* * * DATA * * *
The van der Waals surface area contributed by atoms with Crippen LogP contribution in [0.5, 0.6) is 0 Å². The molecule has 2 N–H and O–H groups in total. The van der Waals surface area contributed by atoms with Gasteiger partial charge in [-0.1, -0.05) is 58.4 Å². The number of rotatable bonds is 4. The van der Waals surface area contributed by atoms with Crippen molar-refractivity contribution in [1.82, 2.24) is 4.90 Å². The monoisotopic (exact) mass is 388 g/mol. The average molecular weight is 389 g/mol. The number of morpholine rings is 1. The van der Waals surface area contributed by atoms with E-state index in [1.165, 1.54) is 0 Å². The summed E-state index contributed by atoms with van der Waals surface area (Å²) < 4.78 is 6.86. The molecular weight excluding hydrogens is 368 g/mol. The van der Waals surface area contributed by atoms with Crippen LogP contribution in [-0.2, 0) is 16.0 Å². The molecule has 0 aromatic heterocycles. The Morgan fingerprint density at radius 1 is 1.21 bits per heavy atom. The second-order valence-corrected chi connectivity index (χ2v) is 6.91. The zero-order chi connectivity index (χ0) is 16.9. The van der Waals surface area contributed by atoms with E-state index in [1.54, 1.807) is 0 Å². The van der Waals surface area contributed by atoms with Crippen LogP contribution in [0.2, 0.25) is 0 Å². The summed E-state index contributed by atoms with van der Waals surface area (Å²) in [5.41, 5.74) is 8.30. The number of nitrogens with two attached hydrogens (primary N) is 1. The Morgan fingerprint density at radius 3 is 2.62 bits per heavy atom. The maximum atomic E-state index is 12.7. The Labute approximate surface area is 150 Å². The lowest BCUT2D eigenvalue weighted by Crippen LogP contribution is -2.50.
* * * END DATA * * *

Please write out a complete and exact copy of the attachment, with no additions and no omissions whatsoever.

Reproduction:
The van der Waals surface area contributed by atoms with Crippen LogP contribution in [0.5, 0.6) is 0 Å². The molecule has 2 N–H and O–H groups in total. The van der Waals surface area contributed by atoms with Gasteiger partial charge in [-0.1, -0.05) is 58.4 Å². The number of rotatable bonds is 4. The van der Waals surface area contributed by atoms with Crippen molar-refractivity contribution in [1.82, 2.24) is 4.90 Å². The monoisotopic (exact) mass is 388 g/mol. The average molecular weight is 389 g/mol. The number of morpholine rings is 1. The van der Waals surface area contributed by atoms with E-state index in [1.165, 1.54) is 0 Å². The summed E-state index contributed by atoms with van der Waals surface area (Å²) < 4.78 is 6.86. The molecular weight excluding hydrogens is 368 g/mol. The van der Waals surface area contributed by atoms with Crippen LogP contribution in [-0.2, 0) is 16.0 Å². The molecule has 0 aromatic heterocycles. The Morgan fingerprint density at radius 1 is 1.21 bits per heavy atom. The second-order valence-corrected chi connectivity index (χ2v) is 6.91. The zero-order chi connectivity index (χ0) is 16.9. The van der Waals surface area contributed by atoms with E-state index in [1.54, 1.807) is 0 Å². The van der Waals surface area contributed by atoms with Crippen LogP contribution in [0.2, 0.25) is 0 Å². The summed E-state index contributed by atoms with van der Waals surface area (Å²) in [5.41, 5.74) is 8.30. The number of nitrogens with two attached hydrogens (primary N) is 1. The Morgan fingerprint density at radius 3 is 2.62 bits per heavy atom. The maximum atomic E-state index is 12.7. The Labute approximate surface area is 150 Å². The lowest BCUT2D eigenvalue weighted by Crippen LogP contribution is -2.50.